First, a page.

It’s been revealed that the FBI has recently taken down two massive illegal streaming sites. The two sites, titled iStreamItAll and Jetflicks, were particularly huge websites – with iStreamItAll possessing more than 118,000 TV episodes and 11,000 movies. Obviously these numbers are insane – and luckily for the FBI, prosecutors were able to secure guilty pleas from the programmers – named Darryl Polo and Luis Villarino – involved with both sites.
The news was broken by the Department of Justice, who have broken down the statements made by the computer programmers who created the website. According to them, they emphasized the fact that they carried more content than streaming platforms like Netflix, Hulu, Amazon, etc. combined.
“Polo sent out emails to potential subscribers highlighting ISIA’s huge catalog of works and urging them to cancel those licensed services and subscribe to ISIA instead,” claimed the Department of Justice.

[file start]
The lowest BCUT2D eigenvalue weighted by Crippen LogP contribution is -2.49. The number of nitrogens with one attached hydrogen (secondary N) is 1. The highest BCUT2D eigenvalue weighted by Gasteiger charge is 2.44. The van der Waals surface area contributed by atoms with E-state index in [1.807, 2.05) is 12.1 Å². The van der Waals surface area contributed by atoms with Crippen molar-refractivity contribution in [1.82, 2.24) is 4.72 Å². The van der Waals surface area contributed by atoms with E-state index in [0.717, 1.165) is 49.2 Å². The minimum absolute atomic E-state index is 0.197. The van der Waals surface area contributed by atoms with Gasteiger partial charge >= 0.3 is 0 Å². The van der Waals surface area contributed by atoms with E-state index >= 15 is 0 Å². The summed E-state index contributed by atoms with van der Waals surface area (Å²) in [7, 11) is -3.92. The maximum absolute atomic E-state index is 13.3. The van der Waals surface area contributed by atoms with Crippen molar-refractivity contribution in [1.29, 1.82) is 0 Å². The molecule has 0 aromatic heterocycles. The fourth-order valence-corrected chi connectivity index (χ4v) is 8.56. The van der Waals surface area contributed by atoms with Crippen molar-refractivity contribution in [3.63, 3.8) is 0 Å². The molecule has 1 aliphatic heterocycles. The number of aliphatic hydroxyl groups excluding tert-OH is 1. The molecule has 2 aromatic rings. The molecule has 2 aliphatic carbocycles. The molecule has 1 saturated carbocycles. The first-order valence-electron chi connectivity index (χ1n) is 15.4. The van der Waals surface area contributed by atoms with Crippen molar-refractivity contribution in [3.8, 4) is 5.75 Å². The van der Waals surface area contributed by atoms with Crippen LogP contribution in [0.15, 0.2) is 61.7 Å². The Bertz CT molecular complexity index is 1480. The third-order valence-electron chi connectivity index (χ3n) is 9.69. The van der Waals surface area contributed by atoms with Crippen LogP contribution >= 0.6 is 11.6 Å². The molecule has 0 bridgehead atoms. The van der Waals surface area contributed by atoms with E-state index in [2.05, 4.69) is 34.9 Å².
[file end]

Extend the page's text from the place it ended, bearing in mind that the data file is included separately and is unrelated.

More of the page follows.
These issues carried over to Jetflicks, which also offered an astounding amount of “copyrighted television episodes” that were available to “tens of thousands of paid subscribers.”
“According to Polo’s plea agreement, Polo obtained infringing television programs and movies from pirate sites around the world,” says the Department of Justice. “Specifically, Polo used sophisticated computer programming to scour global pirate sites for new illegal content; to download, process, and store these works; and then make the shows and movies available on servers in Canada to ISIA subscribers for streaming and downloading.”
As stated in the announcement, Polo and Villarino’s co-defendants will go to trial in early February 2020 while Polo and Villarino themselves are scheduled for sentencing in March 2020.
It’s an upsetting time for the film and television industry, as online piracy and illegal streaming have continued to cut profits not just from the big studios but also independent filmmakers that find difficulty in working because of it. Hopefully the government continues to take down these types of websites and services and protect these copyrighted materials.
Source: Department of Justice